Yu-Min Lin          ARI    19   18.0   4.00  34.3    9.0

Caden Dana (RHP, LAA): Dana started the season in Single-A before quickly earning a promotion to High-A thanks to elite strikeout numbers and improved walk rates. His ERA has ballooned at High-A thanks to a big jump in home runs, albeit in a small sample. The Angels are an aggressive organization when promoting their prospects, but Dana has the upside to handle it.

Mitch Bratt (LHP, TEX): Bratt has been great in his first taste of High-A this season, as evidenced by his 23.6 K-BB%. If he can hold this production deep into starts consistently, he’ll be a quick riser. Look for him to get stretched out as the season progresses, as the Rangers appear determined to develop him as a starter.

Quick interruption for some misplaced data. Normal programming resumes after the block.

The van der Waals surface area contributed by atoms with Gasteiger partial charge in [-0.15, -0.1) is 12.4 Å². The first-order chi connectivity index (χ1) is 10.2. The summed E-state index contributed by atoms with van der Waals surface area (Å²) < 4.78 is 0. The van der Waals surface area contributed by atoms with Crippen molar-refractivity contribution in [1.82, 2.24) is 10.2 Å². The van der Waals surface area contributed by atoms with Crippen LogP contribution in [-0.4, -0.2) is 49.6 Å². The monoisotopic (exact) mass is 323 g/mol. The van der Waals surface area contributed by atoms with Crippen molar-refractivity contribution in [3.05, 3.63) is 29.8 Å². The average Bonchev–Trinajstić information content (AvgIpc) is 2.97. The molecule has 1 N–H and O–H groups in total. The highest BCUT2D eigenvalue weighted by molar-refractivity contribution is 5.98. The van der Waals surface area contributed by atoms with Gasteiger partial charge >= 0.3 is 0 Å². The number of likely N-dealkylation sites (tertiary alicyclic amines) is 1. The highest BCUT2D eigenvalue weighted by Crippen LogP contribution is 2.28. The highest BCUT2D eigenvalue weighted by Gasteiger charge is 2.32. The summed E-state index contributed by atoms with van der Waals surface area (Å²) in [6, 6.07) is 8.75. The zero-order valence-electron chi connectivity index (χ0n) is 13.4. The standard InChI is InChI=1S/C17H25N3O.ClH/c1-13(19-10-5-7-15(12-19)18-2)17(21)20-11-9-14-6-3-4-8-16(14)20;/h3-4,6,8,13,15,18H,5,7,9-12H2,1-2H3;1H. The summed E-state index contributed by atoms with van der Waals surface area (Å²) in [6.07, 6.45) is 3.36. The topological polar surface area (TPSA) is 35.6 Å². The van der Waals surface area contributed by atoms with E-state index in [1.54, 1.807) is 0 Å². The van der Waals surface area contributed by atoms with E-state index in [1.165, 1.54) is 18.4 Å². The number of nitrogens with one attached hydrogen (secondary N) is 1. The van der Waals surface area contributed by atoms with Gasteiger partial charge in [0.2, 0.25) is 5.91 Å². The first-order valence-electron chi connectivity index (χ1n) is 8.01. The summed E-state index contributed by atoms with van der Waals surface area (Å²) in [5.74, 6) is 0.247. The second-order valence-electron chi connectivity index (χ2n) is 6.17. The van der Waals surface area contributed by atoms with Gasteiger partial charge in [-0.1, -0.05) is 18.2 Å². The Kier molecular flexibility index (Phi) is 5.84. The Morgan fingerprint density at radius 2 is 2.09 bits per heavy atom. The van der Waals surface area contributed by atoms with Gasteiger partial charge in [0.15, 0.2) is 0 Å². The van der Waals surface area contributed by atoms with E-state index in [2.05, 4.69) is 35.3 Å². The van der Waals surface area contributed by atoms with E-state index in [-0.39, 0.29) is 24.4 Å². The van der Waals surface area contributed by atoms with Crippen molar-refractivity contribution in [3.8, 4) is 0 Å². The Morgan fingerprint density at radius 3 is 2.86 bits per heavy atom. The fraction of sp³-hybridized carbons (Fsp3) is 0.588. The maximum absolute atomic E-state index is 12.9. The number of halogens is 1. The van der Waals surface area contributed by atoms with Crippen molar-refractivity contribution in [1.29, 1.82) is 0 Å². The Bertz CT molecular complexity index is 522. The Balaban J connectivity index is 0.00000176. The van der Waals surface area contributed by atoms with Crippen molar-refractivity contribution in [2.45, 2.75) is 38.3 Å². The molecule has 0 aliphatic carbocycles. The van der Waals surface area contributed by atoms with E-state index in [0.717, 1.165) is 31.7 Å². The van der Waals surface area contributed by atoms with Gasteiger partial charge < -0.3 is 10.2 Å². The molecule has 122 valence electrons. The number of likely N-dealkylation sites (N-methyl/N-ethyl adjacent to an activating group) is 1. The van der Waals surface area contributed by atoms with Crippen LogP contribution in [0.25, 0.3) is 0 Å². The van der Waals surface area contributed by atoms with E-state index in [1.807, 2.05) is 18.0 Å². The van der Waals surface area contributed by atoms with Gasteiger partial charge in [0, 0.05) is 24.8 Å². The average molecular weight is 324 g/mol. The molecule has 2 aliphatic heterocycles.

Yu-Min Lin (LHP, ARI): Lin impressed in his first taste of full-season ball last season, and has continued to show intriguing strikeout stuff this season at High-A. He’s been adept in his limited pro track record at giving up almost no home runs, though the environment in Hillsboro is favorable for that. He’ll likely spend most of the season at High-A as a 19-year-old, but if he can consistently hold his stuff deeper into outings over a full season, he could be a very sneaky riser.


Single-A, 19 or Younger

Name                    Org   Age    IP    ERA    K%    BB%
====================   =====  ====  ====  =====  ====  =====
Leonard Garcia          LAA    19   27.1   5.95  24.2    9.2
Yujanyer Herrera        MIL    19   19.1   4.19  20.5   19.3 
Carlos Marcano          DET    19   18.0   8.00  15.3   17.6
Deivy Cruz              BAL    19   18.2   4.82  30.1   19.3